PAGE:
AN Fittings Explained

AN fittings get their name from a World War II US military specification (before the term “mil-spec was a thing) that standardized the design and sizing of the fittings between the Army and Navy — hence the “AN” designation. The mating ends are a flare fitting design, using a 37-degree flare angle to form a gasketless, fluid- and gas-tight seal.

AN fittings have a standardized sizing convention, often referred to as “dash size” ranging from -2 (dash two) up to -32 (dash thirty-two). The number after the dash refers to the nominal hard tube outside diameter, or flexible hose inside diameter, in sixteenths of an inch. So a “-8 AN” braided hose would nominally have an inner diameter of 8/16ths — or 1/2 — of an inch.

This cool gauge from Speedway Motors highlights the standardization of AN sizing. If you’re trying to identify any unknown fittings or lines, this inexpensive tool makes short work of that. It sizes hard tubes, braided hoses, and the fittings themselves.

To be clear, the specific fittings we are using on hoses are “AN hose ends.” As mentioned earlier, there are push-lock style AN hose ends, but for braided hose, the fittings use a two-piece compression design, that compresses the hose against the inside of the mating nut, through a mating cone inserted into the ID of the hose.

This makes for a secure connection, capable of withstanding significant pressures (approaching 1,000 psi ratings for most brands of hose and fittings), while also being something that the average person can assemble themselves. By contrast, fittings that need to be crimped on require extremely expensive, complex crimping equipment.

There are a range of hose end designs within each size of fitting. Straight fittings and 90-degree swivel fittings are probably the most common, but there are also a range of obtuse-angled fittings, including 30-, 45-, and 60-degree fittings (since they refer to the angle of deviation from the centerline of the hose, not the included angle. There are also a number of acute-angled fittings (greater than 90 degrees, in this case), including 120-, 135-, 150-, and 180-degree swivel hose ends for unique plumbing challenges.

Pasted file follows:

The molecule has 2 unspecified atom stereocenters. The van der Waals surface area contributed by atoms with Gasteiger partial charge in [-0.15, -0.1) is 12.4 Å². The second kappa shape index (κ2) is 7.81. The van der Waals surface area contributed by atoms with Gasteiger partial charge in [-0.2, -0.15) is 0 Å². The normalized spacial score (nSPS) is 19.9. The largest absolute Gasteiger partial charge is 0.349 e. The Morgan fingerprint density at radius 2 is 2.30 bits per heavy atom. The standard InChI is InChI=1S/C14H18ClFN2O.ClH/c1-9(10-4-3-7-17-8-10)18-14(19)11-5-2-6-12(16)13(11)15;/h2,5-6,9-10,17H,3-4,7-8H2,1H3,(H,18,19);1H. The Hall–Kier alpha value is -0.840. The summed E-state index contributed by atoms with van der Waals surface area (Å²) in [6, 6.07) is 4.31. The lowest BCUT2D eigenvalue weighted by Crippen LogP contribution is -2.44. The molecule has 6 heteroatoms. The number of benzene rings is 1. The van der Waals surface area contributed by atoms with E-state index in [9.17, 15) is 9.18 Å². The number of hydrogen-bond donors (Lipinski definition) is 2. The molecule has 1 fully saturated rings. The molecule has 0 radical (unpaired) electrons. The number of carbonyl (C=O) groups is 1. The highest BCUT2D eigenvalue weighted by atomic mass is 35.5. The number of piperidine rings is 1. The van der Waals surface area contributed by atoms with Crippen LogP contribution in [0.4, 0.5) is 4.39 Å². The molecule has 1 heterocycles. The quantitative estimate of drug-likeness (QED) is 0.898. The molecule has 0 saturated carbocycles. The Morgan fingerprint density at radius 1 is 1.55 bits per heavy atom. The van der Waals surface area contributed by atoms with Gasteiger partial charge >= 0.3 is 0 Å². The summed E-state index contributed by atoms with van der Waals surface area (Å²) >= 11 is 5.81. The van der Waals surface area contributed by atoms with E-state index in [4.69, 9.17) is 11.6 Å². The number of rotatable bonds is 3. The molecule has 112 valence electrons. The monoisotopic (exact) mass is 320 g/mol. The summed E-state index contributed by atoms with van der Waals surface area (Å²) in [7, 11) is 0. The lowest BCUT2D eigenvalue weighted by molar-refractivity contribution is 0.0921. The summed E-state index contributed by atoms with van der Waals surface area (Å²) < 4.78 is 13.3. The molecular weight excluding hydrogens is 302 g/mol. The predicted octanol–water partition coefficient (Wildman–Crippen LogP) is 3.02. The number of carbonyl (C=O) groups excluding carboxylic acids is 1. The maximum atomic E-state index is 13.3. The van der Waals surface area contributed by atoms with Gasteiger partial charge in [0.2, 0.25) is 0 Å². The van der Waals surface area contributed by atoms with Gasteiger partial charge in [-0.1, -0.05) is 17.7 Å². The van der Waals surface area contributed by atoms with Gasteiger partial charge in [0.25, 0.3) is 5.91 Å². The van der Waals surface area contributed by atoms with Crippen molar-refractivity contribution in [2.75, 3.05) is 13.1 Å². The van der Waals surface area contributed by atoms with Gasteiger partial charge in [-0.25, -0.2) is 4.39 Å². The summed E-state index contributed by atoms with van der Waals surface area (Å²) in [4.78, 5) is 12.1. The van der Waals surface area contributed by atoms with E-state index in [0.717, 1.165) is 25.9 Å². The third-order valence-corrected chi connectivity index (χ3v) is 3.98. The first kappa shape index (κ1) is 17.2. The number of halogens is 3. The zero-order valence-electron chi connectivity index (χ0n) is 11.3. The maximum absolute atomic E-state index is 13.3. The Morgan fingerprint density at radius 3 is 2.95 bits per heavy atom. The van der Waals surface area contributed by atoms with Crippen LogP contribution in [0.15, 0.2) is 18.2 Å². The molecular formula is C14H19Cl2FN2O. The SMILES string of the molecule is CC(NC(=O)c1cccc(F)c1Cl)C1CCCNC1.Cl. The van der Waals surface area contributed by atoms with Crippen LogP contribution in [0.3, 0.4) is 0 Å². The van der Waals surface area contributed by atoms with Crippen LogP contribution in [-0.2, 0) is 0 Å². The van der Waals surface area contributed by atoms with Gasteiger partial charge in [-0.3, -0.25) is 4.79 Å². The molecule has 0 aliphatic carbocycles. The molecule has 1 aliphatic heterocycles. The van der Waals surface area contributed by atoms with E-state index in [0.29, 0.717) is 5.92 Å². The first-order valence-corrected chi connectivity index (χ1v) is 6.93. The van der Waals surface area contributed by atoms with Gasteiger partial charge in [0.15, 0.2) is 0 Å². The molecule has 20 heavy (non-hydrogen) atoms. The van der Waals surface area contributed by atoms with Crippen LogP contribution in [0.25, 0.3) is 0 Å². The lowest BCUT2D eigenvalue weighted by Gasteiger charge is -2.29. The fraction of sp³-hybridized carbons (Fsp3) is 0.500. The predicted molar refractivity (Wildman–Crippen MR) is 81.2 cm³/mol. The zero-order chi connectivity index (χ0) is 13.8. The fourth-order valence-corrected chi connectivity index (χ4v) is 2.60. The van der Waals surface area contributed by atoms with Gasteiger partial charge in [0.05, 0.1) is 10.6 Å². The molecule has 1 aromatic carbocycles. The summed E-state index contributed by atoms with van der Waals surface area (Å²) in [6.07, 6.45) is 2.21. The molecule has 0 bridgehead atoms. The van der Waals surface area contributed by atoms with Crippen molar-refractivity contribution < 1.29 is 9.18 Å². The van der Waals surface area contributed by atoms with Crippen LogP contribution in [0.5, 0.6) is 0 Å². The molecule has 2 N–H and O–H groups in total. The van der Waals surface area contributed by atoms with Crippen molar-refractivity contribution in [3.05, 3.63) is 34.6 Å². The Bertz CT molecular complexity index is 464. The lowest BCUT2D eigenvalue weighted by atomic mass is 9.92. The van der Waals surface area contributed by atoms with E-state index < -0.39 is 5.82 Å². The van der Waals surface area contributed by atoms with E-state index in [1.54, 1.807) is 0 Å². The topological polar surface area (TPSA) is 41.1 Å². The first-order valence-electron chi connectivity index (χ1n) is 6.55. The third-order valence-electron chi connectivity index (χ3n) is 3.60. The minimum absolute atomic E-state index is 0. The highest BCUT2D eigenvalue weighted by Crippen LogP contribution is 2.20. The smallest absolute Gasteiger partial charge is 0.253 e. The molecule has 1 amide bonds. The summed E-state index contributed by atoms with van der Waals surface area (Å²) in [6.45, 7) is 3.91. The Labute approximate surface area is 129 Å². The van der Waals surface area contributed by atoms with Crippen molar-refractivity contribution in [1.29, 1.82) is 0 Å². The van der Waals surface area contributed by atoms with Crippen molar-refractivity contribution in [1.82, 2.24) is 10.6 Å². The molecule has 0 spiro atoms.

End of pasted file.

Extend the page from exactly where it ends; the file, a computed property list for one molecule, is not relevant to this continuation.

The key points here are the fittings on the left and right sides. Notice, we used a combination of 90-degree AN fittings and a variety of angled hose ends (30-degree on the right, and a 90-degree on the left) to make the more complex bends. This keeps the hose itself from being forced into any tight bends that could cause kinking.

Tools Of The Trade

When it comes to performance plumbing, the average enthusiast is absolutely capable of plumbing their own project. However, like most projects, to do everything the right way, as efficiently as possible, some specialty tools are necessary. The first specialty tool might not seem like a necessity until you assemble a few hoses without it, and that is Koul Tools AN Hose Assembly tool. All it will take is a couple of times wrestling with slightly frayed braiding, and stabbing your fingers with stainless strands, and you’ll be ready to skip a couple of trips to Starbucks to cover the cost of the Koul Tools.

Here you can see the Koul Tool AN Hose Assembly Tool make short work of what is the most universally disliked part of performance plumbing. The coupling nut is fitted into the clamshell tool (left), and then the tapered throat of the tool is lubricated (center). Finally, the clamshell is placed in a vise, and the hose is inserted with a firm twisting motion. The amount of time and frustration the Koul Tool saves is incredible.